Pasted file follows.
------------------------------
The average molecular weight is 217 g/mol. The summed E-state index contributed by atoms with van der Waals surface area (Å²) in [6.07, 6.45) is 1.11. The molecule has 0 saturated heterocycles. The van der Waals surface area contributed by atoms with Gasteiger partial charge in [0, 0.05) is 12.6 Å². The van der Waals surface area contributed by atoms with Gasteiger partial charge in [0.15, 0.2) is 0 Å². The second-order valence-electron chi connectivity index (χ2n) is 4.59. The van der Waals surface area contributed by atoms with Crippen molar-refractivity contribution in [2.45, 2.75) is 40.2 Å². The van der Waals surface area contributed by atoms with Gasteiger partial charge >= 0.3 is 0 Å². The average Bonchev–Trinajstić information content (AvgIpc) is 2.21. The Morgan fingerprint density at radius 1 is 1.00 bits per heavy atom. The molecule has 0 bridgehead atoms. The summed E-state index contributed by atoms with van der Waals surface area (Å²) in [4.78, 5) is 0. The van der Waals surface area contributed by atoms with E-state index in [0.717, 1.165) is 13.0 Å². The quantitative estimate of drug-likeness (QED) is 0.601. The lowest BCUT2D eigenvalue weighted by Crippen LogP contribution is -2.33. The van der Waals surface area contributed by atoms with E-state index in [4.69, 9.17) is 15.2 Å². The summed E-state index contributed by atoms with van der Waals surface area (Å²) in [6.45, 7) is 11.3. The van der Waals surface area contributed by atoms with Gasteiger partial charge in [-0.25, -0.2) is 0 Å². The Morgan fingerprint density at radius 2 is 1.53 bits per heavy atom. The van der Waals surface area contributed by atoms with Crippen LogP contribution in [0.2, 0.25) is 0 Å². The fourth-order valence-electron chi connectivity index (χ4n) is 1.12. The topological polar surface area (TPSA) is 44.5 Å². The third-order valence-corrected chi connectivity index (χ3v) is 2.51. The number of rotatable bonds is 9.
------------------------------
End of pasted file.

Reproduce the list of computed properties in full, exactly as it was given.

The average molecular weight is 217 g/mol. The summed E-state index contributed by atoms with van der Waals surface area (Å²) in [6.07, 6.45) is 1.11. The molecule has 0 saturated heterocycles. The van der Waals surface area contributed by atoms with Gasteiger partial charge in [0, 0.05) is 12.6 Å². The van der Waals surface area contributed by atoms with Gasteiger partial charge in [0.15, 0.2) is 0 Å². The second-order valence-electron chi connectivity index (χ2n) is 4.59. The van der Waals surface area contributed by atoms with Crippen molar-refractivity contribution in [2.45, 2.75) is 40.2 Å². The van der Waals surface area contributed by atoms with Gasteiger partial charge >= 0.3 is 0 Å². The average Bonchev–Trinajstić information content (AvgIpc) is 2.21. The Morgan fingerprint density at radius 1 is 1.00 bits per heavy atom. The molecule has 0 bridgehead atoms. The summed E-state index contributed by atoms with van der Waals surface area (Å²) in [4.78, 5) is 0. The van der Waals surface area contributed by atoms with E-state index in [0.717, 1.165) is 13.0 Å². The quantitative estimate of drug-likeness (QED) is 0.601. The lowest BCUT2D eigenvalue weighted by Crippen LogP contribution is -2.33. The van der Waals surface area contributed by atoms with E-state index in [4.69, 9.17) is 15.2 Å². The summed E-state index contributed by atoms with van der Waals surface area (Å²) in [6.45, 7) is 11.3. The van der Waals surface area contributed by atoms with Gasteiger partial charge in [-0.25, -0.2) is 0 Å². The Morgan fingerprint density at radius 2 is 1.53 bits per heavy atom. The van der Waals surface area contributed by atoms with Crippen LogP contribution in [0.2, 0.25) is 0 Å². The fourth-order valence-electron chi connectivity index (χ4n) is 1.12. The topological polar surface area (TPSA) is 44.5 Å². The third-order valence-corrected chi connectivity index (χ3v) is 2.51. The number of rotatable bonds is 9.